Bottom line: I think it's a matter of personal preference. If you want to capitalize divine pronouns, go ahead. If not, fine. When it comes to showing reverence for God, I think our main focus should be on the context in which God's name is used.

    Tuesday, June 10, 2008

    Proof of Evolution?

    Breaking news from New Scientist:
      A major evolutionary innovation has unfurled right in front of researchers' eyes. It's the first time evolution has been caught in the act of making such a rare and complex new trait.

      And because the species in question is a bacterium, scientists have been able to replay history to show how this evolutionary novelty grew from the accumulation of unpredictable, chance events.
    OK, so some scientists observed bacteria change slightly over time. The conclusion?:
      [T]he experiment stands as proof that evolution does not always lead to the best possible outcome. Instead, a chance event can sometimes open evolutionary doors for one population that remain forever closed to other populations with different histories.

      Lenski's experiment is also yet another poke in the eye for anti-evolutionists, notes Jerry Coyne, an evolutionary biologist at the University of Chicago. "The thing I like most is it says you can get these complex traits evolving by a combination of unlikely events," he says. "That's just what creationists say can't happen."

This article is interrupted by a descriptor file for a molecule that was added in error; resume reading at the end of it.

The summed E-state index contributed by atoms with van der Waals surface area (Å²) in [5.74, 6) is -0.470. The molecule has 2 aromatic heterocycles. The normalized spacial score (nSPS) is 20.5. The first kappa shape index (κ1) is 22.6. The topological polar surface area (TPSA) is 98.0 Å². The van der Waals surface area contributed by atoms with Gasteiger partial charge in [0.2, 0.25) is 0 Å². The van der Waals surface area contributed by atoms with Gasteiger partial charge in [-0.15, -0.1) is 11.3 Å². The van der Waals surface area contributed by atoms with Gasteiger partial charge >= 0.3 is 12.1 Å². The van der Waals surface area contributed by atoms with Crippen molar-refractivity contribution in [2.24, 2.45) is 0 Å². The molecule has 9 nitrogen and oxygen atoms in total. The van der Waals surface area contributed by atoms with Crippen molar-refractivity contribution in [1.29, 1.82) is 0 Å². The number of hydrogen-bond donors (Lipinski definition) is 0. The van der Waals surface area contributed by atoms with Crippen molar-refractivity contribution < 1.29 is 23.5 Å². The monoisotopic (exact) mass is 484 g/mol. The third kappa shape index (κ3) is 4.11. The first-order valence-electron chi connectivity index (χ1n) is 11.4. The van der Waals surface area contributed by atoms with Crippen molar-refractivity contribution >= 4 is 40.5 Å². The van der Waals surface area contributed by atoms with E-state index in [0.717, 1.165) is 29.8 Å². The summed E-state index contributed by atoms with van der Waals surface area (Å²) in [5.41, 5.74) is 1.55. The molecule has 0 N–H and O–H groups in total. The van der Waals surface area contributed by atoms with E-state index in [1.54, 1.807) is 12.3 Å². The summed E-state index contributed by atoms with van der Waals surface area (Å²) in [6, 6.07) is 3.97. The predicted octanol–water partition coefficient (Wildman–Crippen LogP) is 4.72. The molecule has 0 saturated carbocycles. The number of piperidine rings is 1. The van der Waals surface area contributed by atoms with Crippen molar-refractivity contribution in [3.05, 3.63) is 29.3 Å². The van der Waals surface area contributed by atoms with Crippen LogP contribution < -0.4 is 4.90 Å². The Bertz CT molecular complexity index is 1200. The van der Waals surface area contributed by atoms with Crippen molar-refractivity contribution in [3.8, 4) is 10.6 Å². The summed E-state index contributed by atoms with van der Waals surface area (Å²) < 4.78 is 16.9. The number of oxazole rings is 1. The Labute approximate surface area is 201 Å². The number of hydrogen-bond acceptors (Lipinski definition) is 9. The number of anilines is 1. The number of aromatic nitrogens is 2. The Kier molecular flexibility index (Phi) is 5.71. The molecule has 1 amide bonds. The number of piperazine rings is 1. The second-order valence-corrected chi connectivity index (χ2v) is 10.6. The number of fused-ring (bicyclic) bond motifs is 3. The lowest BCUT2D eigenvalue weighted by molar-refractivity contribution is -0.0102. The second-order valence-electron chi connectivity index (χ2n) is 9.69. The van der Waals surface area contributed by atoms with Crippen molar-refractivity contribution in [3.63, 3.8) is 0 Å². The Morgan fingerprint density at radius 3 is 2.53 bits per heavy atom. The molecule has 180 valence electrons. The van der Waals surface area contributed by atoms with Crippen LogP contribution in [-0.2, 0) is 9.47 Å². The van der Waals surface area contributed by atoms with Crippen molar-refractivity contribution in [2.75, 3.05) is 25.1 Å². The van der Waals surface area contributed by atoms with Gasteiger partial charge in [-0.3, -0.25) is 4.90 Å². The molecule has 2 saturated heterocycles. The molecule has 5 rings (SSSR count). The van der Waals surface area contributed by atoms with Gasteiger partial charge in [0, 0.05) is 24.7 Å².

Hold on there, professor. You started with bacteria and ended with bacteria. I don't think there's a creationist in the world that would question your findings.

    Monday, June 09, 2008

    Tiptoeing through the TULIPs - Part 5: Perseverance of the Saints

    Perseverance of the Saints
    This is the promise and the assurance we have as Christians that we are eternally secure in Christ. It follows logically that if God is the one doing all the work to save us, then he is also the one who is able to hold us. That is why many Calvinists prefer the term "preservation of the saints." It is not so much that we persevere to the end, but that God preserves us throughout all eternity.

    Jesus Christ taught that all who are given to him by the Father will never be lost, but will be raised up on the last day (John 6:37-39). Paul writes in Philippians 1:6 "that he who began a good work in you will bring it to completion at the day of Jesus Christ." We have no choice but to conclude that one who is given eternal life will have exactly that.

    Yet many Christians continue to think it is possible for a believer to lose his salvation. They point to passages like 2nd Peter 1:10, which implores us to "make our calling and election sure." They also like to refer to Hebrews 6:4-6:
      For it is impossible, in the case of those who have once been enlightened, who have tasted the heavenly gift, and have shared in the Holy Spirit, and have tasted the goodness of the word of God and the powers of the age to come, and then have fallen away, to restore them again to repentance, since they are crucifying once again the Son of God to their own harm and holding him up to contempt.
    Once again, we see verses that at first glance seem to refute the Calvinist position. But, as usual, we are reminded of the importance of keeping verses in context and interpreting them in light of other passages.